The client’s changing physical body, often the main visual reminder of impending demise, makes the annamaya kosha an obvious focal point for energy. However, through music therapy clients frequently and successfully rise above the limitations of their bodies to spend time exploring other koshas. For example, a client who experiences increased physical relaxation in response to music and imagery may begin to connect more easily with the pranamaya kosha. This increased breath awareness may bring the client in touch with emotions present in the manomaya kosha, perhaps opening the door for musical life review and processing of anticipatory grief. The client may access vijnanamaya kosha as a part of internal and external processing of thoughts and memories related to the music, extracting wisdom from their experiences by viewing them from a different vantage point. This has the potential to lead to existential work at end of life, as the client may spend more time considering the meaning of life and what happens after death. Working through these questions offers the potential to awaken the anandamaya kosha, which may provide a deeper connection to the universal human experience.

Perhaps easiest to conceive of is how music engages each of the koshas, as music can be a full body experience. Music produces physical responses within the annamaya kosha such as reduction of pain, visible relaxation, affective changes, and rhythmic movement. The breath of the pranamaya kosha is impacted by such influences as tempo, active engagement in singing, and directive relaxation techniques. Music engages the manomaya kosha when thoughts and feelings arise in response to musical elements like dynamics and timbre, are triggered by lyrical themes, and emerge out of past experiences as well as those occurring within the therapeutic relationship. Turning to the vijnanamaya kosha, music can contain deep meaning and wisdom that provides comfort and context for exploring end of life issues. Finally, there are aspects of music that extend beyond definition and category, and related encounters with music that occur within the anandamaya kosha and can only be described as blissful.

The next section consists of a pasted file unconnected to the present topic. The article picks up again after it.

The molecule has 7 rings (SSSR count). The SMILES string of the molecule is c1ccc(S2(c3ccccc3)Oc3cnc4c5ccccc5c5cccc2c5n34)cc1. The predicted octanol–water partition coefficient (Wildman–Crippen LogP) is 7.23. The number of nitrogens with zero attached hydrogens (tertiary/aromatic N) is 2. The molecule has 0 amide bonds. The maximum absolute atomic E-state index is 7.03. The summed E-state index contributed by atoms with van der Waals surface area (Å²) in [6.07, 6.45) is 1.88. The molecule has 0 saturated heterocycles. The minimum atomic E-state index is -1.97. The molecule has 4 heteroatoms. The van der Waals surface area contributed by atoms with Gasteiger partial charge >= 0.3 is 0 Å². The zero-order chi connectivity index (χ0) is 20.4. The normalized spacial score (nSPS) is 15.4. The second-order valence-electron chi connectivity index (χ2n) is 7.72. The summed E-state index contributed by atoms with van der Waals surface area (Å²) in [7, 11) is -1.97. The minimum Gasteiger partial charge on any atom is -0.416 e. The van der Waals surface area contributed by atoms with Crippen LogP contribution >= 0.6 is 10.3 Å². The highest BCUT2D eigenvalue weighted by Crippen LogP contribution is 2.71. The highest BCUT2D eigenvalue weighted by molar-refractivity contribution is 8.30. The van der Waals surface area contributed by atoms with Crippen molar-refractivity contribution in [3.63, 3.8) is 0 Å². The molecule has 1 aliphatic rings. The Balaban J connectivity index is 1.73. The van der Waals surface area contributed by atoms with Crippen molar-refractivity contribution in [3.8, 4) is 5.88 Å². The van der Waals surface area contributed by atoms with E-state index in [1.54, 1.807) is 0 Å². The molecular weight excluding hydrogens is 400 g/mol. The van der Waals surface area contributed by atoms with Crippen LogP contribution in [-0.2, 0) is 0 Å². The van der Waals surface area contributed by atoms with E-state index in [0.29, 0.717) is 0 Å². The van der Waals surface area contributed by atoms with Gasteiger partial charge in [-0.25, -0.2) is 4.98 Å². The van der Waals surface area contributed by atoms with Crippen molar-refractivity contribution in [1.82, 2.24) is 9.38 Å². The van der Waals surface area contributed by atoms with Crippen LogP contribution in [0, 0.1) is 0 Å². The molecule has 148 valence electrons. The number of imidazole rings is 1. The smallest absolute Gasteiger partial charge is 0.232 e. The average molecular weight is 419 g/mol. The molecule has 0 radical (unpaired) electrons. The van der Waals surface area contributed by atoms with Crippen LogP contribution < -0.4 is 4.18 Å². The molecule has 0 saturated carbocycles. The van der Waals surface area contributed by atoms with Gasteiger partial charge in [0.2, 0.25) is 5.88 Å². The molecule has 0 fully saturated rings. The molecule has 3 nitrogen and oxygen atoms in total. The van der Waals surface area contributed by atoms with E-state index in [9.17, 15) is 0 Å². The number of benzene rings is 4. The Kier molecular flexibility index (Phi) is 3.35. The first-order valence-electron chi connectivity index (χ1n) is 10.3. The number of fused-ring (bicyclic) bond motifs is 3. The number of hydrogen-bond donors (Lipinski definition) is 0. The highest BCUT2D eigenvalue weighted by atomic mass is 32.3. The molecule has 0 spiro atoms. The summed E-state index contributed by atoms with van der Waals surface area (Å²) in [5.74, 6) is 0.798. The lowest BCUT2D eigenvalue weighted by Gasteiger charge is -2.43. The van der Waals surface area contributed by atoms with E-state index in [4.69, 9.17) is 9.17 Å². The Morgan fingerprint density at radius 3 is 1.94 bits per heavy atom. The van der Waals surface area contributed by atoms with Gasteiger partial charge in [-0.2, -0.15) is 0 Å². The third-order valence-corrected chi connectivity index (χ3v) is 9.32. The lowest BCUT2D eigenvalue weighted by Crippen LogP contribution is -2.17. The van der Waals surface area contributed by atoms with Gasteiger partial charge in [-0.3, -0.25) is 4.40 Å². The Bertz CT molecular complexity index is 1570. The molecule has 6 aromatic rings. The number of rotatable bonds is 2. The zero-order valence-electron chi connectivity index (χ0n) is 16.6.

My knowledge of the koshas assists me in moving through my yoga practice and guiding others through theirs. In addition, I find the lens of the koshas helpful in the continual process of self-awareness as a therapist. Being physically present and aware of the annamaya kosha is crucial to authenticity and establishing a relationship with the client. Furthermore, I need my body to be healthy in order to use my instruments to their full potential. Moving to the pranamaya kosha, my breath and energy must be in my conscious awareness to allow me to remain present in my physical body and support my singing voice. Checking in with the thoughts and feelings contained in the manomaya kosha allows me to identify countertransference and help shed light on the evolving therapeutic process. Awareness of these dynamics frees me to tap into my intuition and respond to shifts in the clinical environment, engaging vijnanamaya kosha. I encounter the anandamaya kosha as a powerful flash of clarity and connection, wherein I am reminded of my link to each of my clients and every other human being, a reminder that I am part of something much larger than myself.